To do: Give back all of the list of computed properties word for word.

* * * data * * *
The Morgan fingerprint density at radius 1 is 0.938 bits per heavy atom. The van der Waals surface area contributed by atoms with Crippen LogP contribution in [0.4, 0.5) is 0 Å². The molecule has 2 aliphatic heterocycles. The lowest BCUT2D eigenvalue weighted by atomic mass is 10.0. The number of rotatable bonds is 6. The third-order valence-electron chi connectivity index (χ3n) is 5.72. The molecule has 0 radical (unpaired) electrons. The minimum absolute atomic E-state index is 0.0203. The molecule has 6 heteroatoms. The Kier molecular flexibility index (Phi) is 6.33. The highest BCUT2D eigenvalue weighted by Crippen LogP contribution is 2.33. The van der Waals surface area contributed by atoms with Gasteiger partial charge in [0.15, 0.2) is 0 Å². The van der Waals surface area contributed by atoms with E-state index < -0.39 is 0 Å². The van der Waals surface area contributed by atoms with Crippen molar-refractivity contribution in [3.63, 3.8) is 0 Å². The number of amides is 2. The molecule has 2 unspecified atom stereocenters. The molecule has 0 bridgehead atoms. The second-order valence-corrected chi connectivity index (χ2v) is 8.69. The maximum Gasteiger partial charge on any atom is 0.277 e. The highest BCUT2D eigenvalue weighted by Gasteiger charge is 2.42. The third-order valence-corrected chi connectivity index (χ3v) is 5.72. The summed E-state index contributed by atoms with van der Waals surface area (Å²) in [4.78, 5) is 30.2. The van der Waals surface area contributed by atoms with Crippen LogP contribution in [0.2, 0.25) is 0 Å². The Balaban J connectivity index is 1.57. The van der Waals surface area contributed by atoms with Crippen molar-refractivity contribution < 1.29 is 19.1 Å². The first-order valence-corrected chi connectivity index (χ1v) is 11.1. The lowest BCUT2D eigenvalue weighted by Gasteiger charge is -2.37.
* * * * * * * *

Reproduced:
The Morgan fingerprint density at radius 1 is 0.938 bits per heavy atom. The van der Waals surface area contributed by atoms with Crippen LogP contribution in [0.4, 0.5) is 0 Å². The molecule has 2 aliphatic heterocycles. The lowest BCUT2D eigenvalue weighted by atomic mass is 10.0. The number of rotatable bonds is 6. The third-order valence-electron chi connectivity index (χ3n) is 5.72. The molecule has 0 radical (unpaired) electrons. The minimum absolute atomic E-state index is 0.0203. The molecule has 6 heteroatoms. The Kier molecular flexibility index (Phi) is 6.33. The highest BCUT2D eigenvalue weighted by Crippen LogP contribution is 2.33. The van der Waals surface area contributed by atoms with Gasteiger partial charge in [0.15, 0.2) is 0 Å². The van der Waals surface area contributed by atoms with E-state index < -0.39 is 0 Å². The van der Waals surface area contributed by atoms with Crippen molar-refractivity contribution in [3.63, 3.8) is 0 Å². The number of amides is 2. The molecule has 2 unspecified atom stereocenters. The molecule has 0 bridgehead atoms. The second-order valence-corrected chi connectivity index (χ2v) is 8.69. The maximum Gasteiger partial charge on any atom is 0.277 e. The highest BCUT2D eigenvalue weighted by Gasteiger charge is 2.42. The third-order valence-corrected chi connectivity index (χ3v) is 5.72. The summed E-state index contributed by atoms with van der Waals surface area (Å²) in [4.78, 5) is 30.2. The van der Waals surface area contributed by atoms with Crippen LogP contribution in [0.2, 0.25) is 0 Å². The Balaban J connectivity index is 1.57. The van der Waals surface area contributed by atoms with Crippen molar-refractivity contribution < 1.29 is 19.1 Å². The first-order valence-corrected chi connectivity index (χ1v) is 11.1. The lowest BCUT2D eigenvalue weighted by Gasteiger charge is -2.37.